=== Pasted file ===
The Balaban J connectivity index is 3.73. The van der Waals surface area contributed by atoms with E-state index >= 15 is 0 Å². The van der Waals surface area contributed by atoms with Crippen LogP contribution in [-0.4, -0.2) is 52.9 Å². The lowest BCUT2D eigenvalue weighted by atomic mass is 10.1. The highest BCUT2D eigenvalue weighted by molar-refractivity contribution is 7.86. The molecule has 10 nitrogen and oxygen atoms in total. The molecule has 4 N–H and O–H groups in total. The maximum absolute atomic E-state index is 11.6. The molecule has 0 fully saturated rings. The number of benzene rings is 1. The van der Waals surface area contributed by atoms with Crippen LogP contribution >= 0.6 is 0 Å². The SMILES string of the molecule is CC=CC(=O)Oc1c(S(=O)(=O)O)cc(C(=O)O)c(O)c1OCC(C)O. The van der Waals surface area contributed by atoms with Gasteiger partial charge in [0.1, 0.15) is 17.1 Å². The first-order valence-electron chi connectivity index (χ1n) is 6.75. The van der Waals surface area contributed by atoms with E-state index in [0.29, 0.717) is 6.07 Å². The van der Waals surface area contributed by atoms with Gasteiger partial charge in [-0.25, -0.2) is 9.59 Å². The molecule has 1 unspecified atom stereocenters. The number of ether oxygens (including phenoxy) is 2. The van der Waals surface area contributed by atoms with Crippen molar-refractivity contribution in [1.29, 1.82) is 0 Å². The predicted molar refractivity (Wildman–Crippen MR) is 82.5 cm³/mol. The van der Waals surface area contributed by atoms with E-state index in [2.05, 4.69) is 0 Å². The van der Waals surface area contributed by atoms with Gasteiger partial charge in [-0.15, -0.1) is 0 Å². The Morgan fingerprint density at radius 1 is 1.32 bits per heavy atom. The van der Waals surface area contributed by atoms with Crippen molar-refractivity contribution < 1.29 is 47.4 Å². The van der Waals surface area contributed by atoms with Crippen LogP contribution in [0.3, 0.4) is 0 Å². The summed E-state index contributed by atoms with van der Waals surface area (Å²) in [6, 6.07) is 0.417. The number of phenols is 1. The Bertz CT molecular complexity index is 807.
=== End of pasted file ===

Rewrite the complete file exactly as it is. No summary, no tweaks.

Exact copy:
The Balaban J connectivity index is 3.73. The van der Waals surface area contributed by atoms with E-state index >= 15 is 0 Å². The van der Waals surface area contributed by atoms with Crippen LogP contribution in [-0.4, -0.2) is 52.9 Å². The lowest BCUT2D eigenvalue weighted by atomic mass is 10.1. The highest BCUT2D eigenvalue weighted by molar-refractivity contribution is 7.86. The molecule has 10 nitrogen and oxygen atoms in total. The molecule has 4 N–H and O–H groups in total. The maximum absolute atomic E-state index is 11.6. The molecule has 0 fully saturated rings. The number of benzene rings is 1. The van der Waals surface area contributed by atoms with Crippen LogP contribution >= 0.6 is 0 Å². The SMILES string of the molecule is CC=CC(=O)Oc1c(S(=O)(=O)O)cc(C(=O)O)c(O)c1OCC(C)O. The van der Waals surface area contributed by atoms with Gasteiger partial charge in [0.1, 0.15) is 17.1 Å². The first-order valence-electron chi connectivity index (χ1n) is 6.75. The van der Waals surface area contributed by atoms with E-state index in [0.29, 0.717) is 6.07 Å². The van der Waals surface area contributed by atoms with Gasteiger partial charge in [-0.25, -0.2) is 9.59 Å². The molecule has 1 unspecified atom stereocenters. The number of ether oxygens (including phenoxy) is 2. The van der Waals surface area contributed by atoms with Crippen molar-refractivity contribution in [1.29, 1.82) is 0 Å². The predicted molar refractivity (Wildman–Crippen MR) is 82.5 cm³/mol. The van der Waals surface area contributed by atoms with E-state index in [2.05, 4.69) is 0 Å². The van der Waals surface area contributed by atoms with Gasteiger partial charge in [-0.15, -0.1) is 0 Å². The Morgan fingerprint density at radius 1 is 1.32 bits per heavy atom. The van der Waals surface area contributed by atoms with Crippen molar-refractivity contribution < 1.29 is 47.4 Å². The van der Waals surface area contributed by atoms with Crippen LogP contribution in [0.3, 0.4) is 0 Å². The summed E-state index contributed by atoms with van der Waals surface area (Å²) in [6, 6.07) is 0.417. The number of phenols is 1. The Bertz CT molecular complexity index is 807.